## Description

This book grew from an article I wrote in 2008 for the centenary of Felix Klein’s Elementary Mathematics from an Advanced Standpoint. The article reflected on Klein’s view of elementary mathematics, which I found to be surprisingly modern, and made some comments on how his view might change in the light of today’s mathematics. With further reflection I realized that a discussion of elementary mathematics today should include not only some topics that are elementary from the twenty-first-century viewpoint, but also a more precise explanation of the term “elementary” than was possible in Klein’s day.

So, the first goal of the book is to give a bird’s eye view of elementary mathematics and its treasures. This view will sometimes be “from an advanced standpoint,” but nevertheless as elementary as possible. Readers with a good high school training in mathematics should be able to understand most of the book, though no doubt everyone will experience some difficulties, due to the wide range of topics. Bear in mind what G. H. Hardy (1942) said in a review of the excellent book What is Mathematics? by Courant and Robbins (1941): “a book on mathematics without difficulties would be worthless.”

The second goal of the book is to explain what “elementary” means, or at least to explain why certain pieces of mathematics seem to be “more elementary” than others. It might be thought that the concept of “elementary” changes continually as mathematics advances. Indeed, some topics now considered part of elementary mathematics are there because some great advance made them elementary. One such advance was the use of algebra in geometry, due to Fermat and Descartes. On the other hand, some concepts have remained persistently difficult. One is the concept of real number, which has caused headaches since the time of Euclid. Advances in logic in the twentieth century help to explain why the real numbers remain an “advanced” concept, and this idea will be gradually elaborated in the second half of the book. We will see how elementary mathematics collides with the real number concept from various directions, and how logic identifies the advanced nature of the real numbers—and, more generally, the nature of infinity—in various ways.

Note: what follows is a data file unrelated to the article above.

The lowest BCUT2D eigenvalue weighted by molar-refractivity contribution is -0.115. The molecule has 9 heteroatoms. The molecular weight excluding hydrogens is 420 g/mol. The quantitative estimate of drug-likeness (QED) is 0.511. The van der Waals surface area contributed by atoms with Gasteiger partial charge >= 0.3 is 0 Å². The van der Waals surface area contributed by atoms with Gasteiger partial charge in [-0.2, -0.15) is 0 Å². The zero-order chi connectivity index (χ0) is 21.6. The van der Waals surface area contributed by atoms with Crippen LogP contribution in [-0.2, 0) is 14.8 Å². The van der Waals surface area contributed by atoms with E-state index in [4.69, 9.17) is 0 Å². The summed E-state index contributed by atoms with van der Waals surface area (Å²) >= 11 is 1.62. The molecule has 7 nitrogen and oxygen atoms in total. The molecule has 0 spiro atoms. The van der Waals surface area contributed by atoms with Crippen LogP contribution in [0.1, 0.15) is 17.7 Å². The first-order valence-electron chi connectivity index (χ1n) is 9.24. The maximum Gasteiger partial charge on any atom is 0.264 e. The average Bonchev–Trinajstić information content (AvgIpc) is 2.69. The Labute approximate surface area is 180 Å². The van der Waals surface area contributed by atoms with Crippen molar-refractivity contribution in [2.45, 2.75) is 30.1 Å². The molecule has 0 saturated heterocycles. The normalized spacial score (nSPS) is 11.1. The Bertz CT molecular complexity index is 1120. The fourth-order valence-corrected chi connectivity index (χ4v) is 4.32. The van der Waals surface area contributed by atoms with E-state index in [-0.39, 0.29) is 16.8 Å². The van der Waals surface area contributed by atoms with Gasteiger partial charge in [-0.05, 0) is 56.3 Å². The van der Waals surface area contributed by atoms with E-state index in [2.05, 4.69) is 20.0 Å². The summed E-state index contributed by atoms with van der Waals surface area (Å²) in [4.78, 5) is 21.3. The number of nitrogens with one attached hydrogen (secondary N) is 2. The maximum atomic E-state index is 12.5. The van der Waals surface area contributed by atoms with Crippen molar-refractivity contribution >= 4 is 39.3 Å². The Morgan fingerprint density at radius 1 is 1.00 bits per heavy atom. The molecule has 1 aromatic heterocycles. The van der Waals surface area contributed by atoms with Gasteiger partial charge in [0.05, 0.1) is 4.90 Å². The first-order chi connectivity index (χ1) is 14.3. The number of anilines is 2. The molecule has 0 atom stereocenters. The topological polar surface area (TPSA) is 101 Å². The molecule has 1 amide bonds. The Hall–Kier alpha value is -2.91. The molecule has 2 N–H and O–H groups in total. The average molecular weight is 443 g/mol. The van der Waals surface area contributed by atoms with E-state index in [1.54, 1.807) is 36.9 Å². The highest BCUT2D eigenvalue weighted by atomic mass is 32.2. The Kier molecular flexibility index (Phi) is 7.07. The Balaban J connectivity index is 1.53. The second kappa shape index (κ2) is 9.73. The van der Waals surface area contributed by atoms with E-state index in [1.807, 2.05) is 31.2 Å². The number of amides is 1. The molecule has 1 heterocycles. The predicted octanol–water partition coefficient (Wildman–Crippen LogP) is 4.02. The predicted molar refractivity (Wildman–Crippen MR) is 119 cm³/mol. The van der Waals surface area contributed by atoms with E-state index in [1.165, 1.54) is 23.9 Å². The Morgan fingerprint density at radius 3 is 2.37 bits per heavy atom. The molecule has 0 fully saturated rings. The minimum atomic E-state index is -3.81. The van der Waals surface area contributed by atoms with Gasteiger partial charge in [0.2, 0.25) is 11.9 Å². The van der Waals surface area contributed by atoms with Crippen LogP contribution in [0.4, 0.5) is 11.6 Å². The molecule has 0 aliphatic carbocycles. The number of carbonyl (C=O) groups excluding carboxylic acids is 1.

Those are the goals of the book. Here is how they are implemented. Chapter 1 briefly introduces eight topics that are important at the elementary level—arithmetic, computation, algebra, geometry, calculus, combinatorics, probability, and logic—with some illustrative examples. The next eight chapters develop these topics in more detail, laying down their basic principles, solving some interesting problems, and making connections between them. Algebra is used in geometry, geometry in arithmetic, combinatorics in probability, logic in computation, and so on. Ideas are densely interlocked, even at the elementary level! The mathematical details are supplemented by historical and philosophical remarks at the end of each chapter, intended to give an overview of where the ideas came from and how they shape the concept of elementary mathematics.

Since we are exploring the scope and limits of elementary mathematics we cannot help crossing the boundary into advanced mathematics on occasion. We warn the reader of these incursions with a star (∗) in the titles of sections and subsections that touch upon advanced concepts. In chapter 10 we finally cross the line in earnest, with examples of non-elementary mathematics in each of the eight topics above. The purpose of these examples is to answer some questions that arose in the elementary chapters, showing that, with just small steps into the infinite, it is possible to solve interesting problems beyond the reach of elementary methods.